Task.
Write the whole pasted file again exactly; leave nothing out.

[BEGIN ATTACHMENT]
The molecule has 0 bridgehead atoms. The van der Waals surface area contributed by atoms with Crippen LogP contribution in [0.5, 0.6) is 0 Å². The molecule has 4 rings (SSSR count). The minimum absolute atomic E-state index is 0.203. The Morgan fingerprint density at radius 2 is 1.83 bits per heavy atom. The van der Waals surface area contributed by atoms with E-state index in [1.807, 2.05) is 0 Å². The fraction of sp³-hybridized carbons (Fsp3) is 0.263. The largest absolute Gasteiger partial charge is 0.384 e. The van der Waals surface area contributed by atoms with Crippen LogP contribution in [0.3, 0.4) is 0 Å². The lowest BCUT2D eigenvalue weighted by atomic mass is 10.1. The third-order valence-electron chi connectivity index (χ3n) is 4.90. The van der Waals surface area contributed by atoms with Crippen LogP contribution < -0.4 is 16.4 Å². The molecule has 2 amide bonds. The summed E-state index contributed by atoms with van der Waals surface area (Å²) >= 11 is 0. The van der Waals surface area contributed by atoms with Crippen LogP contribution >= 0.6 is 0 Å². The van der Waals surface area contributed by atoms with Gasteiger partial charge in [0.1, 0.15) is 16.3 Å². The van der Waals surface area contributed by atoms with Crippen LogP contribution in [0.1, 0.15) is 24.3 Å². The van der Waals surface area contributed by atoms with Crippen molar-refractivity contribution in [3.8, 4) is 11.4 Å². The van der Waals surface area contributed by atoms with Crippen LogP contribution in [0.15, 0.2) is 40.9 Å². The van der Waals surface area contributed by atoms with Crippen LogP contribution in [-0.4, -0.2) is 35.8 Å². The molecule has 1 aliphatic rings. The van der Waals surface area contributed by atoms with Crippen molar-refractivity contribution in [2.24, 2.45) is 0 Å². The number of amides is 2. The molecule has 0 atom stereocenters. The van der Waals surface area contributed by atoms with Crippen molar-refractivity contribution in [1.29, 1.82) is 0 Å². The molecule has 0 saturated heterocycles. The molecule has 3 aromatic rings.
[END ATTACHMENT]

The molecule has 0 bridgehead atoms. The van der Waals surface area contributed by atoms with Crippen LogP contribution in [0.5, 0.6) is 0 Å². The molecule has 4 rings (SSSR count). The minimum absolute atomic E-state index is 0.203. The Morgan fingerprint density at radius 2 is 1.83 bits per heavy atom. The van der Waals surface area contributed by atoms with E-state index in [1.807, 2.05) is 0 Å². The fraction of sp³-hybridized carbons (Fsp3) is 0.263. The largest absolute Gasteiger partial charge is 0.384 e. The van der Waals surface area contributed by atoms with Crippen LogP contribution in [0.3, 0.4) is 0 Å². The lowest BCUT2D eigenvalue weighted by atomic mass is 10.1. The third-order valence-electron chi connectivity index (χ3n) is 4.90. The van der Waals surface area contributed by atoms with Crippen LogP contribution < -0.4 is 16.4 Å². The molecule has 2 amide bonds. The summed E-state index contributed by atoms with van der Waals surface area (Å²) >= 11 is 0. The van der Waals surface area contributed by atoms with Crippen LogP contribution >= 0.6 is 0 Å². The van der Waals surface area contributed by atoms with Gasteiger partial charge in [0.1, 0.15) is 16.3 Å². The van der Waals surface area contributed by atoms with Crippen LogP contribution in [0.1, 0.15) is 24.3 Å². The van der Waals surface area contributed by atoms with Crippen molar-refractivity contribution in [3.8, 4) is 11.4 Å². The van der Waals surface area contributed by atoms with Crippen LogP contribution in [0.15, 0.2) is 40.9 Å². The van der Waals surface area contributed by atoms with Crippen LogP contribution in [-0.4, -0.2) is 35.8 Å². The molecule has 1 aliphatic rings. The van der Waals surface area contributed by atoms with Crippen molar-refractivity contribution in [2.24, 2.45) is 0 Å². The number of amides is 2. The molecule has 0 atom stereocenters. The van der Waals surface area contributed by atoms with Crippen molar-refractivity contribution in [1.29, 1.82) is 0 Å². The molecule has 0 saturated heterocycles. The molecule has 3 aromatic rings.